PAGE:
TEACHERS who practise their craft without being licenced and registered with the Jamaica Teaching Council (JTC) could find themselves facing up to a half-million dollars in fines, or jail time.
This is one of the provisions in the JTC Bill, which has been a source of anxiety for the teachers’ union over the years that it has been in the making. The Bill is now before Parliament for debate.
The legislation to regulate the teaching profession and place greater accountability on teachers also paves the way for the council to make its register of teachers open for inspection by the public.If approved, it will fulfil the recommendation of the 2004 task force on education reform to regulate the teaching profession. The JTC will, therefore, be a statutory body charged with improving performance standards in the profession, and the quality of education provided to students.
The Bill will repeal the functions of the Teaching Services Commission as it relates to registration, discipline and assessment of teacher qualifications, along with some of the other provisions in the Education Act.It also proposes to repeal certain provisions in the education regulations, and create an appeal tribunal.
There have, however, been concerns about the proposed legislative powers in the Bill surrounding matters such as suspension, and fines.
Although the JTC and teacher registration has been in place since 2008, the Bill to legally establish it has languished for years. Some issues raised from as early as 2014 by the Jamaica Teachers’ Association (JTA) remain unresolved, the 2020 commission on education transformation noted in its just-published report on a review of the education system.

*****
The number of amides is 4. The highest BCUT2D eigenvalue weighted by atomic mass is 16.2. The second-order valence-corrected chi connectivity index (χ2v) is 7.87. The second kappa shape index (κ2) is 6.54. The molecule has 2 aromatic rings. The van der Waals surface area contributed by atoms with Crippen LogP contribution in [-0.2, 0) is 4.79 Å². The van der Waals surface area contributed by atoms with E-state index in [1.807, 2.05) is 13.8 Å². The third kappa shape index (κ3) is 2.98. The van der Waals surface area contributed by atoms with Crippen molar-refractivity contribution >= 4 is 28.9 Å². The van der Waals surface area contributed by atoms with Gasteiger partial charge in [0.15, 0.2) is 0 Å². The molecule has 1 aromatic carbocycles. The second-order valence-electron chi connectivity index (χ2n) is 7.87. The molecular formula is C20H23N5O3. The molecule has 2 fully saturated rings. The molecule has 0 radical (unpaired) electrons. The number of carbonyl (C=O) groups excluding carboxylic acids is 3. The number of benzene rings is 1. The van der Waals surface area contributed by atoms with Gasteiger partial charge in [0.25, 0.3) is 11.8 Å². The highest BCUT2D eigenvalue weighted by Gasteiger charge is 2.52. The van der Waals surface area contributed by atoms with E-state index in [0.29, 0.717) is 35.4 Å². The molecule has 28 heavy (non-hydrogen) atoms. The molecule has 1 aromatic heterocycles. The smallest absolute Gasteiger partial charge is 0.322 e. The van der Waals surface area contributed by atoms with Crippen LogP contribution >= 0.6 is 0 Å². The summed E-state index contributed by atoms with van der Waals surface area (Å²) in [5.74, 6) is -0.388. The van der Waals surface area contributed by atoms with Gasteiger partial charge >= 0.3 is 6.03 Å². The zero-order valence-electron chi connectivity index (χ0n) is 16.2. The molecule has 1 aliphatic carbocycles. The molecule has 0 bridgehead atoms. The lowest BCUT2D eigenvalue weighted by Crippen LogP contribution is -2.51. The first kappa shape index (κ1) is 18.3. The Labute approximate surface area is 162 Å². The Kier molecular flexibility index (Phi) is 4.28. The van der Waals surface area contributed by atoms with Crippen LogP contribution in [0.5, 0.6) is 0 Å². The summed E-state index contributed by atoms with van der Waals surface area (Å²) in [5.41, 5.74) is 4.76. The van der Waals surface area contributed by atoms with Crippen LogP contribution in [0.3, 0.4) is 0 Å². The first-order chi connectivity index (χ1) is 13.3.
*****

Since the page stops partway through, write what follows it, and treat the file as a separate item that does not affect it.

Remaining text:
The legislation covers teachers in public and private schools, as well as people who teach in approved homes or home education programmes, private tutors, whether part of full time, and guidance counsellors. Parents who want to homeschool their children must also seek approval from the council.At present, teachers are registered through an online portal where they upload certification and history of employment.
The proposal is that licences will be valid for five years at a time, and the authorisation to teach will be restricted to two years at a time, with licences eligible for renewal up to three months before expiration, and no later than one month before.
Failure to return a licence or authorisation to teach, within 14 days of being notified that they will be struck from the roll of instructors, could see a fine of up to $500,000 imposed on a teacher.
A copy of the register kept by the council, called the “roll of instructors”, will be published online, and gazetted. If the law is passed, anyone can also obtain a certified copy of the register and roll of information. This register will include, in addition to some personal information on teachers and instructors, data on their qualifications, area of speciality, and period of eligibility to teach. Those on the roll will be able to inspect it by logging into a portal maintained by the council.
The council will be authorised to have individuals who want to teach, consent to criminal record checks, and will require applicants to disclose particulars of past convictions, in accordance with the Criminal Records (rehabilitation of offenders) Act.
Teachers will, however, have the right to appeal decisions of the council not to register or grant them a licence.
The Bill sets out specific standards which teachers must meet in order to qualify for a licence, including currency of practice as a teacher in Jamaica, with at least three consecutive years of practice within the five years leading up to the time of application. A registered teacher who does not meet this practice requirement may still be able to obtain a licence.
It outlined that teachers who are dismissed due to improper conduct, or resign from an institution, are obligated to notify the council in writing within 14 days, or face possible suspension of their registration, licence, or authorisation to teach.